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Here's why I left the upper oil line banjo bolt loose. This is the oil pump drive gear, with everything on the engine assembled except the clutch. It's driven by a gear on the back of the clutch basket. Leaving it off allows the lubrication system to be primed. To do this, simply pour a litre of the oil that will be used for break-in - any cheap non-synthetic 10w30 - into the oil pan and spin this gear in its normal rotation direction with a finger. After a while, after the oil filter housing fills up, the sound of air bubbling through somewhere from the depths inside, reveals that the oil is working its way through the engine. When a little bit comes out of the end of that oil line, the oil is up to the top end. Torque the upper oil line fitting then spin the oil pump manually a few times more to fill the cylinder head and camshafts. Later on, the moment the engine cranks, it will have oil pressure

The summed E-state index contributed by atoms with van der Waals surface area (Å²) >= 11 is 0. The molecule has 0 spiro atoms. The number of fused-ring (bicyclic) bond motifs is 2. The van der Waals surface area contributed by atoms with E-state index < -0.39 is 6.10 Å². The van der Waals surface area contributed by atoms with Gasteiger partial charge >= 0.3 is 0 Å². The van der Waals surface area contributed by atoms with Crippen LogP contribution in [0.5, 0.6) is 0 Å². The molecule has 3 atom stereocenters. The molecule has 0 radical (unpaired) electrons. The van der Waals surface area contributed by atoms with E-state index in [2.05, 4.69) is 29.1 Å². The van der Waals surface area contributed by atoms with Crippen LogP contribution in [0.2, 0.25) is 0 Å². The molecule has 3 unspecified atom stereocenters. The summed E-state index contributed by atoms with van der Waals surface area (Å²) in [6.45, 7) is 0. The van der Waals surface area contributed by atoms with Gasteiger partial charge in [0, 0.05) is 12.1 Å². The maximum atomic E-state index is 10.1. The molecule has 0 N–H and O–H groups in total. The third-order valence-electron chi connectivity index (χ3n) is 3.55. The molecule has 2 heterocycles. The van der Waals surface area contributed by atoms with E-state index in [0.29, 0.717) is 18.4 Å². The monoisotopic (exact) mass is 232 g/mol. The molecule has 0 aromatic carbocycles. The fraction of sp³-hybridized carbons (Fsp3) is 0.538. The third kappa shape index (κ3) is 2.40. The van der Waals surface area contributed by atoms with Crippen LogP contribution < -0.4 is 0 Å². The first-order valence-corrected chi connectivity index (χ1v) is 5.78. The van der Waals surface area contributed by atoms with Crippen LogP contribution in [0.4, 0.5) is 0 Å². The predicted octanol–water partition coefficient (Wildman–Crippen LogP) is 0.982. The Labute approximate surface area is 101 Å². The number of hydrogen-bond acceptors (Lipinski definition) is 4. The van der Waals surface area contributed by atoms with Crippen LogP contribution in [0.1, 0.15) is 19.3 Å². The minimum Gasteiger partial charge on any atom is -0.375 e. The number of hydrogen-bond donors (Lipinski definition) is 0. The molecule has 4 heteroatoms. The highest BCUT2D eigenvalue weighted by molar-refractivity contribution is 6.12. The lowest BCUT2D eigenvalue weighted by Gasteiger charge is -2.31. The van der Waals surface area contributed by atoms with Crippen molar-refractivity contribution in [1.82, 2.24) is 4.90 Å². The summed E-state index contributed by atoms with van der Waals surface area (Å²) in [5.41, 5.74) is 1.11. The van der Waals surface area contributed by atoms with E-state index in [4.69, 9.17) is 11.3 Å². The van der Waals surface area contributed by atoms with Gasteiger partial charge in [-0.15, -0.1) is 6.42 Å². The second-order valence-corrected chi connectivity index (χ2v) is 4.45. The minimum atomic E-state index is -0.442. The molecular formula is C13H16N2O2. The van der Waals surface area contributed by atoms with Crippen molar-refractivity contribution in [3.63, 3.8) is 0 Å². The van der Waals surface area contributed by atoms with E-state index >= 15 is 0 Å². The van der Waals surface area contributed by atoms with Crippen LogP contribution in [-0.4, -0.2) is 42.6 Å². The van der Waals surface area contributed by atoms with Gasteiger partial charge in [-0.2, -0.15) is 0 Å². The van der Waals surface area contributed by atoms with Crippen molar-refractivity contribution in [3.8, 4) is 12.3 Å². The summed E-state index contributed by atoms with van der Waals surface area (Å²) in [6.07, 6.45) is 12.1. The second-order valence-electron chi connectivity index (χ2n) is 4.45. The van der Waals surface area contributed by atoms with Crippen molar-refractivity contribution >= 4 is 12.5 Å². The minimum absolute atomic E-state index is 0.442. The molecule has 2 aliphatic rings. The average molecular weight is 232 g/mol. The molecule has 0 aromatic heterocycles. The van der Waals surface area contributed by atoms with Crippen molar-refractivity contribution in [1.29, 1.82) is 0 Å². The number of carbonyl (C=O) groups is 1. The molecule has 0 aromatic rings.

These are the parts of the clutch basket. Look at the diagrams in the book carefully - it's quite possible to put these parts together the wrong way. In this case, the thrust washer with the grooves in it goes inside the clutch, to fling oil at the clutch plates.



With the clutch basket and clutch hub installed and the nut in place, the release mechanism goes together. The little steel ball was stored in a great big ziploc bag together with all the other clutch parts so that it wouldn't wander off and disappear when I needed it!



Air tools are the only practical way to tighten the clutch hub nut, then there is a tab on a wavy washer that is bent over the nut to stop it from going anywhere.